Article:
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Author: Dr Katherine Allnutt, Resident Medical Officer, Monash Health, Melbourne, Australia. DermNet NZ Editor in Chief: Adjunct A/Prof Amanda Oakley, Dermatologist, Hamilton, New Zealand. Copy edited by Gus Mitchell/Maria McGivern. February 2018.
Listeriosis is a bacterial infection caused by the bacteria Listeria monocytogenes. Listeriosis is typically a food-borne illness and usually affects those with impaired immunity. Its presentation may range from febrile gastroenteritis to potentially fatal invasive disease, including sepsis, central nervous system infection, and perinatal infection .
Listeriosis may also uncommonly present with cutaneous eruptions.
Most cases of reported listeriosis are sporadic but a number of outbreaks have occurred .
Clinical listeriosis mostly occurs in high-risk groups including :
L. monocytogenes is an anaerobic gram-positive bacillus found in vegetation, soil, and animals. The consumption of contaminated food is thought to be the main route of transmission. The bacterium can survive acidic, salty, and cold food-processing techniques and can continue multiplying even with proper refrigeration . The incubation period for listeriosis is variable, and outbreaks have occurred 3–70 days following exposure to contaminated food products . The median incubation period is approximately 3 weeks.
The following foods are considered high-risk products :
L. monocytogenes may also be transmitted from mother to baby, via the placenta or vaginal infection .
Rarely, L. monocytogenes may also be transmitted from animals to humans .
Most cases of cutaneous listeriosis in adults result from direct inoculation of the skin . This is most commonly seen in veterinarians or farmers who come in contact with birthing animals, products related to animal conceptions and births, or soil carrying the bacteria. Cutaneous listeriosis may also result from invasive diseases spread through the bloodstream of individuals with impaired immunity .
Foods that may carry listeria
In immunocompetent individuals, non-invasive listeriosis typically manifests as febrile gastroenteritis with self-limiting nausea, vomiting, and diarrhoea .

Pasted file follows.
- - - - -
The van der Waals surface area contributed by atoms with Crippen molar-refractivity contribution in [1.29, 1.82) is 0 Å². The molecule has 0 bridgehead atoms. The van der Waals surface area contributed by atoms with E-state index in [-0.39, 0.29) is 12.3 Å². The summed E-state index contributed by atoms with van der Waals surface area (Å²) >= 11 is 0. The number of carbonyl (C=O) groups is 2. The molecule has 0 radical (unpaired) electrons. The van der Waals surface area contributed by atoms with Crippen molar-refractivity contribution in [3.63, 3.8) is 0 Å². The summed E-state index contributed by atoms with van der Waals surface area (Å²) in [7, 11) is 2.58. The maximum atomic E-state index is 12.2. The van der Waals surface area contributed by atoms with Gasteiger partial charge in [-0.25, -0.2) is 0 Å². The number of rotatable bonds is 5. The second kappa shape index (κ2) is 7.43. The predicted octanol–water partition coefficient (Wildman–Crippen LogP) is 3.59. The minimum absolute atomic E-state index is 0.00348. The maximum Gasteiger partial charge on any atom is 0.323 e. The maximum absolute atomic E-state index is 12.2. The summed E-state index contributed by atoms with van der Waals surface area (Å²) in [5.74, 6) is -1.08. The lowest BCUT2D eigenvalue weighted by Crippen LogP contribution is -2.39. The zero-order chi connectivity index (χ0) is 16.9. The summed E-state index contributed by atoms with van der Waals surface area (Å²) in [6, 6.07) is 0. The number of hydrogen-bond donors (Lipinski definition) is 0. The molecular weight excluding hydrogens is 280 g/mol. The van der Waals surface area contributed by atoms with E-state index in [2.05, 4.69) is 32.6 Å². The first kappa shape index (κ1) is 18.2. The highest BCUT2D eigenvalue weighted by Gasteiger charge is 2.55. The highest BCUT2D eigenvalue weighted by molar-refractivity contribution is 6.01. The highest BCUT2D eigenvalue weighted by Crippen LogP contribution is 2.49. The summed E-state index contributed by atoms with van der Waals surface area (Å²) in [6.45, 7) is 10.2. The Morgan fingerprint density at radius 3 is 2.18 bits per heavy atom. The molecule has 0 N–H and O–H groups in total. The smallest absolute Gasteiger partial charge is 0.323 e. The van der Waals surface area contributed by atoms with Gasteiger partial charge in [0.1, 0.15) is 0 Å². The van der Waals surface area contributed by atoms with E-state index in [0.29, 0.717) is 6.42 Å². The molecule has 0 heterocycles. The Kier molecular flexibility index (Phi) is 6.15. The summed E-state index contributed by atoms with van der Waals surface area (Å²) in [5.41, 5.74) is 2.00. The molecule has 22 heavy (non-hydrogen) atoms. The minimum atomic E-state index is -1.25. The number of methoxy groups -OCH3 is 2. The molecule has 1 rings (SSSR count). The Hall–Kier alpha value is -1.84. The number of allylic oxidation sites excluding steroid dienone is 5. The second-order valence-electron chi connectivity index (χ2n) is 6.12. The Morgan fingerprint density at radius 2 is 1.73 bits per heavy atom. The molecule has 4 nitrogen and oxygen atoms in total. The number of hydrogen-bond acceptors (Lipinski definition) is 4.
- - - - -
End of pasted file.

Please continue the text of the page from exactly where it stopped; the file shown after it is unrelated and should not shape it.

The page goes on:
Maternal T-cell immunity is most affected during the third trimester and this is when listeriosis in pregnancy typically occurs .
Cutaneous listeriosis typically presents as purpuric, papulopustular, or vesiculopustular eruptions that are painless and non-pruritic .
Listeriosis is diagnosed by isolating L. monocytogenes from a site that is normally sterile, such as the patient's blood, cerebrospinal fluid (the fluid between the brain and spinal cord), gastric washings (results of a stomach pump), amniotic fluid (the liquid that surrounds the fetus in the womb), meconium (the first fecal material from a fetus), placenta or fetal tissue specimens . The bacterium may also be isolated from a skin biopsy.
Histopathology may demonstrate:
An elevated white-cell count on full blood examination is usually found.
Imaging may show abscesses on the patient's internal organs, such as the liver and brain.
Listeriosis presents like many other infectious diseases that cause fever and constitutional symptoms. The differential diagnosis for cutaneous listeriosis is wide and may include:
Listeriosis is treated with antibiotics.
Penicillin alone, or with gentamicin, is considered the drug of choice for the treatment of listeriosis. Vancomycin, meropenem, and linezolid have also been used successfully in case reports [1,11,12,13]. In patients who are allergic to penicillin, trimethoprim-sulphamethoxazole, or erythromycin may be used . L. monocytogenes is resistant to cephalosporins.
The duration of treatment varies depending on the patient's age and the location and severity of the illness.
There is limited evidence on the role of antibiotics in primary cutaneous listeriosis, but it has been proposed that a 5–7 day course of oral amoxicillin or trimethoprim–sulfamethoxazole may be warranted .
Listeriosis should be notified to the relevant local authorities . If contaminated products are implicated, these may need to be recalled.
Immunisation for listeriosis is not currently available.
Listeriosis is usually a self-limiting disease in immunocompetent individuals; however, the mortality rates in invasive disease may be as high as 20% . One third of cases of listeriosis in pregnancy result in miscarriage or stillbirth .
Primary cutaneous listeriosis usually resolves without long-term consequence .
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